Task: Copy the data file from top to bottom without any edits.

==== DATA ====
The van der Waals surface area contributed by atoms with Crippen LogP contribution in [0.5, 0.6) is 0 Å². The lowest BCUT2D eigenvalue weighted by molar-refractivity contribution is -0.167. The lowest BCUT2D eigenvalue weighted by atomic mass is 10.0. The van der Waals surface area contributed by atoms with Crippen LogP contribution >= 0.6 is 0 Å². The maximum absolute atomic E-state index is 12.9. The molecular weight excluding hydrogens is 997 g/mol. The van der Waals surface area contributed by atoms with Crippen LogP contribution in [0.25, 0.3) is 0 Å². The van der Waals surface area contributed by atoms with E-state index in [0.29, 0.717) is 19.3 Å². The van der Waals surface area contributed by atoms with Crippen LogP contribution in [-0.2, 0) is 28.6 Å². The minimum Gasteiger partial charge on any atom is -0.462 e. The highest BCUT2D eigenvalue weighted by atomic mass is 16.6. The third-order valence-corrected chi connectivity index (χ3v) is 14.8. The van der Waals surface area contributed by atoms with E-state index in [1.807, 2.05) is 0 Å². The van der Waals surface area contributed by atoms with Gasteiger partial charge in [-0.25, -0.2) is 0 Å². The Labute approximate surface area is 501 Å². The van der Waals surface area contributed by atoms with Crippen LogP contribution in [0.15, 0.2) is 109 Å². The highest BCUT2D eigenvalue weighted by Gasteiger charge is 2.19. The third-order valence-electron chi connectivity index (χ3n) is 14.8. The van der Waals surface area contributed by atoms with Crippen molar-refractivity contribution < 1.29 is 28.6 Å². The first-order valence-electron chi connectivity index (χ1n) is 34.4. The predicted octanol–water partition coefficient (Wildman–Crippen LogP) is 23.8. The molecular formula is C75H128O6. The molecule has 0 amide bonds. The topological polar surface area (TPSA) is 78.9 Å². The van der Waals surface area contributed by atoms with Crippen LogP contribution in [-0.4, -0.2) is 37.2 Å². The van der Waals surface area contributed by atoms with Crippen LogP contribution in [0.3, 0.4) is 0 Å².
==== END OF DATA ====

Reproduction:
The van der Waals surface area contributed by atoms with Crippen LogP contribution in [0.5, 0.6) is 0 Å². The lowest BCUT2D eigenvalue weighted by molar-refractivity contribution is -0.167. The lowest BCUT2D eigenvalue weighted by atomic mass is 10.0. The van der Waals surface area contributed by atoms with Crippen LogP contribution >= 0.6 is 0 Å². The maximum absolute atomic E-state index is 12.9. The molecular weight excluding hydrogens is 997 g/mol. The van der Waals surface area contributed by atoms with Crippen LogP contribution in [0.25, 0.3) is 0 Å². The van der Waals surface area contributed by atoms with E-state index in [0.29, 0.717) is 19.3 Å². The van der Waals surface area contributed by atoms with Crippen LogP contribution in [-0.2, 0) is 28.6 Å². The minimum Gasteiger partial charge on any atom is -0.462 e. The highest BCUT2D eigenvalue weighted by atomic mass is 16.6. The third-order valence-corrected chi connectivity index (χ3v) is 14.8. The van der Waals surface area contributed by atoms with E-state index in [1.807, 2.05) is 0 Å². The van der Waals surface area contributed by atoms with Gasteiger partial charge in [-0.25, -0.2) is 0 Å². The Labute approximate surface area is 501 Å². The van der Waals surface area contributed by atoms with Crippen LogP contribution in [0.15, 0.2) is 109 Å². The highest BCUT2D eigenvalue weighted by Gasteiger charge is 2.19. The third-order valence-electron chi connectivity index (χ3n) is 14.8. The van der Waals surface area contributed by atoms with Crippen molar-refractivity contribution < 1.29 is 28.6 Å². The first-order valence-electron chi connectivity index (χ1n) is 34.4. The predicted octanol–water partition coefficient (Wildman–Crippen LogP) is 23.8. The molecular formula is C75H128O6. The molecule has 0 amide bonds. The topological polar surface area (TPSA) is 78.9 Å². The van der Waals surface area contributed by atoms with Crippen LogP contribution in [-0.4, -0.2) is 37.2 Å². The van der Waals surface area contributed by atoms with Crippen LogP contribution in [0.3, 0.4) is 0 Å².